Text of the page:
"The modest increase is welcomed by Catholics who feel their country should be sharing more of our wealth in the name of defeating poverty, war and injustice in the world. The small move forward should embolden us to raise our voice even louder," Luke Stocking writes. Photo by Michael Swan

Luke Stocking: The 0.7 per cent aid solution requires massive push

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  • March 12, 2018
The question in Section 5 of the form stares at me from my computer: “Estimated Attendance?” I am filling out the Nathan Phillips Square Special Event Application form provided by the City of Toronto. On April 25, we plan to gather as young Catholics to raise our voices for a more generous Canada.


Since September, students from across the Greater Toronto Area have been gathering signatures on postcards and petitions for the Development and Peace action campaign, “Women at the Heart of Peace.” They are asking the federal government to support women working for peace and to commit Canada to a plan to hit the UN target of dedicating 0.7 per cent of our gross national income to international assistance.

I have described the initiative to students as a $6.9 billion fundraiser. That is roughly the difference between the 0.26 per cent where we stood on Feb. 26 and the 0.7 target.

“We are going to have you hold bake sales where you charge $100,000 a cookie,” I joke with them. When I tell them we can achieve this without a single bake sale or any other school fundraiser they are at first puzzled.

Then when I explain, they are empowered. Given that the federal government just unveiled the 2018 budget on Feb. 27, it is a good time to have empowered Catholic students on this issue.

The number of 6.9 billion is now set to decrease slightly. After a 2017 budget increase of exactly zero dollars to international assistance last year, anything would have been an improvement in Budget 2018. This time, Finance Minister Bill Morneau announced that Canadian generosity would increase by $2 billion over the next five years.

The modest increase is welcomed by Catholics who feel their country should be sharing more of our wealth in the name of defeating poverty, war and injustice in the world. The small move forward should embolden us to raise our voice even louder.

This announcement represents roughly a two-per-cent increase to the existing budget. It is estimated that in order to hit the 0.7-per-cent benchmark by 2030, we would need to see annual increases of 15 per cent. The 2030 target date appeared in a report published by the House of Commons Standing Committee on Foreign Affairs and International Development in 2016.



We could spend energy lamenting that not enough is being done and we are therefore unlikely to reach the goal. I suggest another approach: The government has given an inch, and it is time for us to take a mile on behalf of the poor.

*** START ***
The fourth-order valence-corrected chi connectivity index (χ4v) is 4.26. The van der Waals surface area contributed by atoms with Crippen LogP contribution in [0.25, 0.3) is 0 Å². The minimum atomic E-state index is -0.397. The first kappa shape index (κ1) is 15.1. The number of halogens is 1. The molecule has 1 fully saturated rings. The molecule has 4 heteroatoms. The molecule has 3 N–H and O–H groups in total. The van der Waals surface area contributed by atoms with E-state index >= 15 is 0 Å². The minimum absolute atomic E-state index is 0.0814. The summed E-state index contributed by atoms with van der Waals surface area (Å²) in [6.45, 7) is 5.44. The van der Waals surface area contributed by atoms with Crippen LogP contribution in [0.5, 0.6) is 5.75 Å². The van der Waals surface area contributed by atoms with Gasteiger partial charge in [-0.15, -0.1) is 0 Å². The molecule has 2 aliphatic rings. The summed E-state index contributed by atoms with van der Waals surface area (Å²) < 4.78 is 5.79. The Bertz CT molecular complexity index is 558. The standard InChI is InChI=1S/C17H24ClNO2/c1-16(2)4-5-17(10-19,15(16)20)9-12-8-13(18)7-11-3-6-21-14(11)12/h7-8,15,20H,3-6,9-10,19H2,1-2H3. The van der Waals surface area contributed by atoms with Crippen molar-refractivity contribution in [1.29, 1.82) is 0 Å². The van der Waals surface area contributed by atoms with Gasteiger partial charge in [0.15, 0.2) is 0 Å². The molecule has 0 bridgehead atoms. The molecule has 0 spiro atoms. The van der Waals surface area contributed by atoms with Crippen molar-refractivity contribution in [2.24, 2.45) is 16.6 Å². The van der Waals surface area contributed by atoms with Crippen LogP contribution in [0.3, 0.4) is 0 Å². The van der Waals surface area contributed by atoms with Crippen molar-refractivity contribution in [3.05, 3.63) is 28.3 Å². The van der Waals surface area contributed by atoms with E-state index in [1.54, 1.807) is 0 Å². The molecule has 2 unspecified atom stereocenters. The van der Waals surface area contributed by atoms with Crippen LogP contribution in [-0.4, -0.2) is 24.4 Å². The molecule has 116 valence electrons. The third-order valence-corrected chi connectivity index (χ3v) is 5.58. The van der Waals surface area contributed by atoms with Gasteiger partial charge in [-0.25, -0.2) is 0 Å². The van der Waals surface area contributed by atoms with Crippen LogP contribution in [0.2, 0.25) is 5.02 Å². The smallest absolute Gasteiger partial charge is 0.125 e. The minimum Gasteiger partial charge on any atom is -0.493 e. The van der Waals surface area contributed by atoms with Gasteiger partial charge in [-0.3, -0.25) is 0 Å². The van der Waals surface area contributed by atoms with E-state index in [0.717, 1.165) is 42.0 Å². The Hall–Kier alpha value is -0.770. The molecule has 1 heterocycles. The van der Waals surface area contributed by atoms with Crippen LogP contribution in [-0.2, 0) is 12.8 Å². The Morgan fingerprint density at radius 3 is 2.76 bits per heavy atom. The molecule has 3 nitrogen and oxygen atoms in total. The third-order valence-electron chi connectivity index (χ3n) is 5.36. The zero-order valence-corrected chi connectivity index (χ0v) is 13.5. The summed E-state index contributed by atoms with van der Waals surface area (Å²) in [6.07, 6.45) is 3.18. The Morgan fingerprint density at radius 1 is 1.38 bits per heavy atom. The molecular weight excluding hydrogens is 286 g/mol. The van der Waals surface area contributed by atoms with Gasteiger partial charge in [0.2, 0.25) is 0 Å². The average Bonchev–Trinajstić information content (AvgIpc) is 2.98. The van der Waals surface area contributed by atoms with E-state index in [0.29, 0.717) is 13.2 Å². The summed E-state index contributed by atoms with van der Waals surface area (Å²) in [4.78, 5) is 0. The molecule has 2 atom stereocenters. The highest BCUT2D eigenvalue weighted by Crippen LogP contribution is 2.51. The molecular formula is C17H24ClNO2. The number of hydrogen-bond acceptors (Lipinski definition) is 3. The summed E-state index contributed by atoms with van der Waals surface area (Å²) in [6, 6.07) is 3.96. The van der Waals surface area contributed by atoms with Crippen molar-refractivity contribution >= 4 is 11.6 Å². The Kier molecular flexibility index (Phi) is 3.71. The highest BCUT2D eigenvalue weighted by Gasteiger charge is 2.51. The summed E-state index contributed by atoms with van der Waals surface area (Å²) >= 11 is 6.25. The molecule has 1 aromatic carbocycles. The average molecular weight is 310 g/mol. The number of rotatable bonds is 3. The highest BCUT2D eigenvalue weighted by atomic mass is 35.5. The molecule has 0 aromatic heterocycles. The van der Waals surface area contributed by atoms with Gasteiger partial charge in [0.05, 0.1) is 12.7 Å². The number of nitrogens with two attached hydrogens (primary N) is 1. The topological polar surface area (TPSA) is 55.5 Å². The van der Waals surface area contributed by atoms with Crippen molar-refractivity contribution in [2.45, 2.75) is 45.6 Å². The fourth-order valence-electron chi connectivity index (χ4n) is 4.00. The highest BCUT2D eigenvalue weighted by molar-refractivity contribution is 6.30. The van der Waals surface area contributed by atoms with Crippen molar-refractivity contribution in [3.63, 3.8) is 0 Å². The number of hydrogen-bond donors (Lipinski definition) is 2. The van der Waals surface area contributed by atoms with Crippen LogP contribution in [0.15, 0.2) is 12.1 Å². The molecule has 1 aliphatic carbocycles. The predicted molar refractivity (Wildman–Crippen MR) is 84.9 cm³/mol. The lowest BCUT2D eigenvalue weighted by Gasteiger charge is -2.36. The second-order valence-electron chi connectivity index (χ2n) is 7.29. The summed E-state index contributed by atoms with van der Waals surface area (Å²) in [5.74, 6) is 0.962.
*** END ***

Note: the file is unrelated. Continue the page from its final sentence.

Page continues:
Hence, it is time for a rally. On April 25, every school that participated in the campaign will bring all the signatures they have collected to City Hall. We have asked them to transform thousands of small pieces of paper into a powerful voice that stands in solidarity with the poor and oppressed and the vision of 0.7 per cent. On April 25 they will get to witness that voice firsthand.

At the rally they will also get to meet the Ottawa delegation that consists of two students from each participating school who will take the signatures collected at the rally to Ottawa on May 2. It is the hope of the Ottawa delegation to be able to personally deliver the signatures to the prime minister.

And so the question on the form continues to stare at me: “Estimated Attendance?” When one is a dreamer like myself, it is tempting to stay in the dream and not worry about the actual reality. But behind the dream of the rally I know there are a hundred mundane tasks that need to be carried out to reach it.

I have been watching the number of days until April 25 written on my office whiteboard shrinking and shrinking.

As the days speed by, it seems like the tasks keep multiplying. I contemplate what number to put down on the form. Dorothy Day, founder of the Catholic Worker movement said, “You can spend your time agonizing or organizing.”



I put the dreams out of my head for the moment and concentrate on the next e-mail, the next presentation. And what number did I finally put down? You will just have to come to Nathan Phillips Square April 25 and see for yourself.

(Stocking is Central Ontario animator with the Canadian Catholic Organization for Development and Peace.)

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